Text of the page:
I took exception to this when I first read it, thinking it sells the intellectual capacity of the "general populace" short. But the more I think I about it the more the more complex it gets for me and the more it seems to reflect some of my own experience, being part of the general populace, I guess. I still don't know exactly what to think of the emotional experiences I had in the presence to these two local apparitions of the Virgin Mary„under the Kennedy and at the Art Institute--but I have decided that they are religious experiences and that I must be a devotee of this deity. As the image of Guadalupe became a vessel to grasp the devastating changes brought on by the early colonial period in Mexico, these local manifestations have become a very personal vessel helping me to grasp some of my own grief. This grief may be an emotional experience that has been too complex or profound for me to begin to accept without first feeling the fabric of the mantle of Guadalupe folding around me.
Delmar means "of the sea" in Spanish
Some things that my brother has said have stuck with me for years, even though I didn't understand them. My brother is often unwilling to explain himself or his utterances, so to some extent I am habituated not to ask him what he means.
Andrew and I both take a lot of pleasure in vegetative image consumption of the small and large screens. During the most difficult years, before I had to leave for Chicago because it got too difficult, one place we could usually find peace with each other and the world was in watching movies together. We particularly enjoyed the movies of two other Minnesota-born brothers, Joel and Ethan Coen. One thing that Andrew said years ago, that has stuck with me, has to do with the Coen Brothers' movie, "O Brother, Where Art Thou?" He told me about his preoccupation with a line delivered by the character of Delmar O'Donnel, played in this movie by Tim Blake Nelson. It goes like this: George Cloony plays the charming protagonist of the movie, who has just been jilted by his ex-wife. He is on a furious, misogynistic rant, when he interrupts himself to ask his side-kick Delmar if he has, "ever been with a woman?" Delmar responds, "Well, uh, I - I gotta get the family farm back before I can start thinkin' about that." The implication here is that Delmar has never had sex, and that this desire is deferred until he can get the family farm back. Sex and home are bound to one another for him.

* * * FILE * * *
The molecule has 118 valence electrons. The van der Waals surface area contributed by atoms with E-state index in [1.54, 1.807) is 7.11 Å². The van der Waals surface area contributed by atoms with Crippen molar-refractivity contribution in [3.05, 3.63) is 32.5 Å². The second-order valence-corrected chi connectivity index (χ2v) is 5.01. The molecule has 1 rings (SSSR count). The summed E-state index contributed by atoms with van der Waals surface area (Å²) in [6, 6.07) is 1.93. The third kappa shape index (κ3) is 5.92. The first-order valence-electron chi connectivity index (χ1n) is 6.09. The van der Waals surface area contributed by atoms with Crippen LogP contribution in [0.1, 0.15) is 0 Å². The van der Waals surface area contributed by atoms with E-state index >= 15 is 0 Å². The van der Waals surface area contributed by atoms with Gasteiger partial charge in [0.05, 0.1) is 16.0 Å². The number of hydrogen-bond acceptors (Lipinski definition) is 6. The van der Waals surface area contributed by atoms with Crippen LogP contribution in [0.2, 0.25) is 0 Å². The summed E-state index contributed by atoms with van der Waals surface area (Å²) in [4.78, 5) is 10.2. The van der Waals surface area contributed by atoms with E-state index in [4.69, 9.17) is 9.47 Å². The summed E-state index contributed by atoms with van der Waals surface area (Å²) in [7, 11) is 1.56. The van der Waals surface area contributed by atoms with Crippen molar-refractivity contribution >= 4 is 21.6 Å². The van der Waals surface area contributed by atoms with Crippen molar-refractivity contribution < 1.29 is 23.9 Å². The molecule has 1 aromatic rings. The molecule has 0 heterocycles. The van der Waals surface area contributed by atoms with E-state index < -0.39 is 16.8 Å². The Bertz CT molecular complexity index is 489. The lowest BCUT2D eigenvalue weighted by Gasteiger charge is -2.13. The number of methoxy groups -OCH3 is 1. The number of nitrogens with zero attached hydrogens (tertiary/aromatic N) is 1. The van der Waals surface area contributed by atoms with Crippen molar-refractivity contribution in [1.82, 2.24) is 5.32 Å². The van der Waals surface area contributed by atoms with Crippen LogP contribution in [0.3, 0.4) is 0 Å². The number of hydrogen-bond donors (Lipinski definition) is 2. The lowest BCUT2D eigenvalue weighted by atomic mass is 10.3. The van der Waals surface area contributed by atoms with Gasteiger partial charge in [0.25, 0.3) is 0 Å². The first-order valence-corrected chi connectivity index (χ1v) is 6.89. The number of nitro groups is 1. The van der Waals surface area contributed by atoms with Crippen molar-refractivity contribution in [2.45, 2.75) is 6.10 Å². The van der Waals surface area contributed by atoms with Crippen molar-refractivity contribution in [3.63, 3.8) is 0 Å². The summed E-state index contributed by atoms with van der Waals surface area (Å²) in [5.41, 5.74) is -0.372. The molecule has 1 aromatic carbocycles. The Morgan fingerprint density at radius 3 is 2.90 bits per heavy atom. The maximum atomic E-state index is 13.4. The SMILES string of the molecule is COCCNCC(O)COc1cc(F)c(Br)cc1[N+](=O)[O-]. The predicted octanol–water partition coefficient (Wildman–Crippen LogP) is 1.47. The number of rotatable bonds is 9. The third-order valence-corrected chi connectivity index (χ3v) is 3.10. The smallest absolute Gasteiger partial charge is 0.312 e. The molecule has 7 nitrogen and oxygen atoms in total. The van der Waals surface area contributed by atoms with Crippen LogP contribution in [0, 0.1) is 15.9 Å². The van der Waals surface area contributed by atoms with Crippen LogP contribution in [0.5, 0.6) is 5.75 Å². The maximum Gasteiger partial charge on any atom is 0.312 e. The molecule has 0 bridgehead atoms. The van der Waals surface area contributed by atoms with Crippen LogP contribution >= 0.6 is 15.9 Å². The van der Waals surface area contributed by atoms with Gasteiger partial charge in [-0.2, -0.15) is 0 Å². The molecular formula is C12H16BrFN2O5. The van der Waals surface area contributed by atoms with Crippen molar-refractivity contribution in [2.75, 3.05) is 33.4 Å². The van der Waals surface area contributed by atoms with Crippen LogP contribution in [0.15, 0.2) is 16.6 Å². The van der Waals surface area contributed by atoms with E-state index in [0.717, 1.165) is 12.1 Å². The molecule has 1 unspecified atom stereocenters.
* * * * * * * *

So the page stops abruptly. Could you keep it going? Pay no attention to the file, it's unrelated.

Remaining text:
I am not sure what this is about for Andrew, but I there must be some reason that the line has stuck with me for years--after Andrew made a point of sticking it to me. All I can think is that must be related to my dissatisfaction with our culture's conception of home. Delmar longs to get the farm back, and won't be satisfied until he gets it. I won't be satisfied either; I have some questions about home and so far I have refused to be satisfied by the answers our culture has to offer. Delmar knows what he longs for. I feel a longing that I have a hard time describing.
Rosario Castellanos says that "sexuality is a dynamic force that is projected outwards and is manifested in deeds." I've also heard this: sexuality is nothing less than how you touch the world and how the world touches you back. Any deeds? Any touching?
There is an image I behold, that I found in a book somewhere (I think it was a Vine Deloria Jr. book) but I can't seem to find it again. It is an image of soil that loves. It came back to me on a recent very anguished walk along the margins of the Kennedy Expressway. I thought of the time I hurt my knee a few months before I moved to Chicago. My parents took me to the hospital. I realized retrospectively how happy I was to be carried by them again. I was stricken by the dirt under the over passes. It takes on this eerie dusty texture, half pigeon shit and half car exhaust, just looking at it makes me want to wash my hands. Then I thought of the image from this Vine Deloria Jr. book, of soil that would cradle my feet as I walked; soil that knew me and was conscious of me; a place that expressed caring sensitivity to my presence. But since it is about perception and habit; since it is about how I touch the world, not just how the world touches me back, wouldn't I need to develop a some sensitivity to the soil to have this experience? Of course one could never have a relationship like this with all places. Most places are indifferent, or too hostile, but it doesn't seem outlandish that there might be someplace like this. This image relates to that longing I can't describe. Maybe it's very small though, like how I couldn't have described my longing to be carried by my parents.
Wolves on the farm